• Chris

Chimney Fire Coffee is good for your morning and your soul



As coffee brands for the sustainably-minded, South East-based, millennial in search of a great brew go, there can be few better than Chimney Fire Coffee.


The Dorking-based roastery was set up in 2016 by Dan Webber, fresh back from several years working on coffee and cocoa traceability in Ghana.


Today, the company sources and roasts ShareTrade coffee, which gives farmers the chance to manage their farms as a business. The team also works with charity Re-Cycle to donate a portion of all their coffee sales to help provide bikes for rural communities in Africa.


But this is not just a company providing for the woke and right-minded Surrey dweller. Their sustainability and ethical credentials, which are much better explained by them right here, are a positive which stands alongside their core offer – a truly excellent cup of coffee.



Chimney Fire was recommended to me by a friend who knows far more about the making and tasting of coffee than I do. It was only when I said the name out loud that S pointed out I have driven past their roastery a few times en route to a friend’s house and she had already suggested it should be on my list to try. With that, I bumped them up my to-do list and ordered their Introductory Taster Roast Pack.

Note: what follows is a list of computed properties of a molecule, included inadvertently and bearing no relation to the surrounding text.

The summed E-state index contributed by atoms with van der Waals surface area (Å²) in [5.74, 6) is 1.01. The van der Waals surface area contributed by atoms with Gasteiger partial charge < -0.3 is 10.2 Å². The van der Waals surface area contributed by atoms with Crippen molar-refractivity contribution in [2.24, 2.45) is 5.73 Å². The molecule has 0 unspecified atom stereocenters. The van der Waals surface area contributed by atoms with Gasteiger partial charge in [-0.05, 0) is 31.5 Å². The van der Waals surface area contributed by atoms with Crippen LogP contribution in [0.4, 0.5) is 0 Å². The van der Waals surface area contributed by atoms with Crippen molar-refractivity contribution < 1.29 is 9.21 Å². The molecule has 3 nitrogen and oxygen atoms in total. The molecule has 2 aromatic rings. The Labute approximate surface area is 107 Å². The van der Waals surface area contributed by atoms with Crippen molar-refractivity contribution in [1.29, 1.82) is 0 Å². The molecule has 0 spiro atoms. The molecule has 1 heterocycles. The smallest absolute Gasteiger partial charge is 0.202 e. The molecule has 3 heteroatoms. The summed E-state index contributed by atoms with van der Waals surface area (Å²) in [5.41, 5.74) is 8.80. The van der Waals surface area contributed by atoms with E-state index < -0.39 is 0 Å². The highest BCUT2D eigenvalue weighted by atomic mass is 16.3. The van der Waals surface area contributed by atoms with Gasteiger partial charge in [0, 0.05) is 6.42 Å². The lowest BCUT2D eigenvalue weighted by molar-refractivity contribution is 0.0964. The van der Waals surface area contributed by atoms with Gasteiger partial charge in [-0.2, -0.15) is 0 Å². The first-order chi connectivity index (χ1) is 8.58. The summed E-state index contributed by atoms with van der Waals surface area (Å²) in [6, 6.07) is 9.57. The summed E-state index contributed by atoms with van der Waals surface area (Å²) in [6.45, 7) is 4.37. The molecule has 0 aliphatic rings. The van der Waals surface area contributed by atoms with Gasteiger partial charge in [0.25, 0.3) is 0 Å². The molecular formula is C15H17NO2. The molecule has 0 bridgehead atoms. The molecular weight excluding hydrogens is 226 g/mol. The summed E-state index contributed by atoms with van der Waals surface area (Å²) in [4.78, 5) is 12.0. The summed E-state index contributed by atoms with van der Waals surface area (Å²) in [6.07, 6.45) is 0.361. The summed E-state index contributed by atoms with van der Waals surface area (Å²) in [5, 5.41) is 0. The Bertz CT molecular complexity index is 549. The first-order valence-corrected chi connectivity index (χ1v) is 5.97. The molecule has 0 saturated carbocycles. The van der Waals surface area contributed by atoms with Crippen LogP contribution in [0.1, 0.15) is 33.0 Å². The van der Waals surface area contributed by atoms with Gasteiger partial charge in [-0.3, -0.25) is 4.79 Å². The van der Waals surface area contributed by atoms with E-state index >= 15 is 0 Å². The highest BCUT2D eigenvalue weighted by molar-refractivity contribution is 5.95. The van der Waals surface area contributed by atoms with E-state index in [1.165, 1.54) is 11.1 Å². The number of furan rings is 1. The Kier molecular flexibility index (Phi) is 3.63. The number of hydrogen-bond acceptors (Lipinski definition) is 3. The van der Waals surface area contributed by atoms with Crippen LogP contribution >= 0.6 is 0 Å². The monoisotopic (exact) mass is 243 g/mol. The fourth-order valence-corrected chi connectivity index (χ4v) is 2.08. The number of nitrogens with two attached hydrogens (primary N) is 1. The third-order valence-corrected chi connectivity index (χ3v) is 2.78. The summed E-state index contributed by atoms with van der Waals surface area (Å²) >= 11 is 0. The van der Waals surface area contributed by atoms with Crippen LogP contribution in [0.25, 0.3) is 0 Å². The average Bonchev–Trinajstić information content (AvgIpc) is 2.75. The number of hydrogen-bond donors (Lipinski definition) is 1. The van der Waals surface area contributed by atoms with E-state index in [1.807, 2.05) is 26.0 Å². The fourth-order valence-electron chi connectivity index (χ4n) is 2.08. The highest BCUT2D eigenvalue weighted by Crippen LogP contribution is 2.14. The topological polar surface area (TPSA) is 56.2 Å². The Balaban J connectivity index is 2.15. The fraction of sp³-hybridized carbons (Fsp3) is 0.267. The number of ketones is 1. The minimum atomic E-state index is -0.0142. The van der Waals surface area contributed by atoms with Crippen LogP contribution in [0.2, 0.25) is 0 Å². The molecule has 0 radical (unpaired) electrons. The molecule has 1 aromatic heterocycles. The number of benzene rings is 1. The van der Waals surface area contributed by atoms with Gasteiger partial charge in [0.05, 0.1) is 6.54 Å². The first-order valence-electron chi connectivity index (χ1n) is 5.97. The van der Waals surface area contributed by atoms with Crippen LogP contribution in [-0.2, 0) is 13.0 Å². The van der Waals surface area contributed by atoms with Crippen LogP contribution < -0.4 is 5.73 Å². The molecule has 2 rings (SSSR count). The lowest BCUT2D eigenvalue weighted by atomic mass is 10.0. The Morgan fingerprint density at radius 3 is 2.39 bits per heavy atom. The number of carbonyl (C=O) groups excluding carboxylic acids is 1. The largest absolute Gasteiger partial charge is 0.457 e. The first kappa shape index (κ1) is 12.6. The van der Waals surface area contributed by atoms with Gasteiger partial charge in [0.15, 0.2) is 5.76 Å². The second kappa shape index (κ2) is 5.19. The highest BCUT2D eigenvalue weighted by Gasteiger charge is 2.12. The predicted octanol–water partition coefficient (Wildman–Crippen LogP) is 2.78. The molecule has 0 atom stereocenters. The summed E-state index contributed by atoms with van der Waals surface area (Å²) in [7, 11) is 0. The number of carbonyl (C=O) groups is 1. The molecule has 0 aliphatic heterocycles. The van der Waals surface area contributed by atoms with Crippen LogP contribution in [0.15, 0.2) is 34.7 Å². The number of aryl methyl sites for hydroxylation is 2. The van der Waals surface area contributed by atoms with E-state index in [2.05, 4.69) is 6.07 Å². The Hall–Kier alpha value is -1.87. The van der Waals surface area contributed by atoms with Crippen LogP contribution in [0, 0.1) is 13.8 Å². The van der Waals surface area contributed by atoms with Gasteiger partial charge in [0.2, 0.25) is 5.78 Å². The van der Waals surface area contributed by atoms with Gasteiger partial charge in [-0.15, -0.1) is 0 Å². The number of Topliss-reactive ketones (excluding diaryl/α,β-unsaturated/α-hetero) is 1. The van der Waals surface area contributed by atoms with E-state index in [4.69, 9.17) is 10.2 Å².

Chimney Fire offers at least nine different varieties, from countries including Ethiopia, Guatemala, Brazil and Colombia. The Introductory Tasters come with three or six small bags which allow you to get a feel of the product.


And what a feel it is.



They say you only get one chance to make a first impression and Chimney Fire’s was impeccable before I even smelled the first bean. The packs arrives in a small cardboard package, with tasting notes on a beautifully weighty piece of paper crafted from recycled coffee cups, which lends a real sense of something a bit special. Along with details of the Re-Cycle charity, the packet also contained a little card with a hand-written note of thanks.


I don’t mind admitting, I’m a sucker for the little touches.



On top of all this, the coffee itself its spectacular. My order contained Guatemala San Antonio, Ethiopia Biftu Gudina and Brazil Fazenda.


At time of writing, I have broken into the Guatemalan and Brazilian blends and I am delighted to report that the coffee is even better than the presentation. The Guatemala San Anotnio, with notes of cocoa nibs, cherry and brown sugar, is a lovely warming start to the day. Meanwhile, the Brazilian, with notes of praline, hazelnuts and snickers, packs a rich punch which has quickly made it one of my favourite blends.



Tomorrow morning, I will be warming up the filter and trying the Ethiopian blend and I am very excited.

For now, though, I suggest you swing over the Chimney Fire Coffee’s site yourself and take a look.


Your morning pick-me-up will thank you – as will your karma.



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